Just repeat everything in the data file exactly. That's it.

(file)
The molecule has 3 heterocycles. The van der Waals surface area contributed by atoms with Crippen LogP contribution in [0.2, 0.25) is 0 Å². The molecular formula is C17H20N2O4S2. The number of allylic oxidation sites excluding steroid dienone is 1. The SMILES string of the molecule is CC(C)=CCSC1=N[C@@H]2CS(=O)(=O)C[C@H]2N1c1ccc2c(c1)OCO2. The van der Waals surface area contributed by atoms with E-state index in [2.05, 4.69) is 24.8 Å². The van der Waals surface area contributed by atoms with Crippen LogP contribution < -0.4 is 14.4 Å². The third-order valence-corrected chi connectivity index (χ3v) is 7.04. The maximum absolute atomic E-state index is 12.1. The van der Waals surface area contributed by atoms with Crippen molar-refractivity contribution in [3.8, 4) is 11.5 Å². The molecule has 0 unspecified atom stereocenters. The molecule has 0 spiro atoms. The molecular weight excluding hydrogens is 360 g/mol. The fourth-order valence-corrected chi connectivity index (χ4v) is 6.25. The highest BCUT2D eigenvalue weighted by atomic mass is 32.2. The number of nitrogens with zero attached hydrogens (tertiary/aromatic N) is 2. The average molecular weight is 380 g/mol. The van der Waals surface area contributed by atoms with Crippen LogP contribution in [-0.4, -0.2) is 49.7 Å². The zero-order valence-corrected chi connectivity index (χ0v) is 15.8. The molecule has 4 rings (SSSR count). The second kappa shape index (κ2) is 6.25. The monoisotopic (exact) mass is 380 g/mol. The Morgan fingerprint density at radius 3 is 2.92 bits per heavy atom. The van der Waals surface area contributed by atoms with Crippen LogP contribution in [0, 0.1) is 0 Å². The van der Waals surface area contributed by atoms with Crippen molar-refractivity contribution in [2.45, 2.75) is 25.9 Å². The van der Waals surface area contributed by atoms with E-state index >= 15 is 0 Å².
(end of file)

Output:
The molecule has 3 heterocycles. The van der Waals surface area contributed by atoms with Crippen LogP contribution in [0.2, 0.25) is 0 Å². The molecular formula is C17H20N2O4S2. The number of allylic oxidation sites excluding steroid dienone is 1. The SMILES string of the molecule is CC(C)=CCSC1=N[C@@H]2CS(=O)(=O)C[C@H]2N1c1ccc2c(c1)OCO2. The van der Waals surface area contributed by atoms with E-state index in [2.05, 4.69) is 24.8 Å². The van der Waals surface area contributed by atoms with Crippen LogP contribution < -0.4 is 14.4 Å². The third-order valence-corrected chi connectivity index (χ3v) is 7.04. The maximum absolute atomic E-state index is 12.1. The van der Waals surface area contributed by atoms with Crippen molar-refractivity contribution in [3.8, 4) is 11.5 Å². The molecule has 0 unspecified atom stereocenters. The molecule has 0 spiro atoms. The molecular weight excluding hydrogens is 360 g/mol. The fourth-order valence-corrected chi connectivity index (χ4v) is 6.25. The highest BCUT2D eigenvalue weighted by atomic mass is 32.2. The number of nitrogens with zero attached hydrogens (tertiary/aromatic N) is 2. The average molecular weight is 380 g/mol. The van der Waals surface area contributed by atoms with Crippen LogP contribution in [-0.4, -0.2) is 49.7 Å². The zero-order valence-corrected chi connectivity index (χ0v) is 15.8. The molecule has 4 rings (SSSR count). The second kappa shape index (κ2) is 6.25. The monoisotopic (exact) mass is 380 g/mol. The Morgan fingerprint density at radius 3 is 2.92 bits per heavy atom. The van der Waals surface area contributed by atoms with Crippen LogP contribution in [0, 0.1) is 0 Å². The van der Waals surface area contributed by atoms with Crippen molar-refractivity contribution in [2.45, 2.75) is 25.9 Å². The van der Waals surface area contributed by atoms with E-state index >= 15 is 0 Å².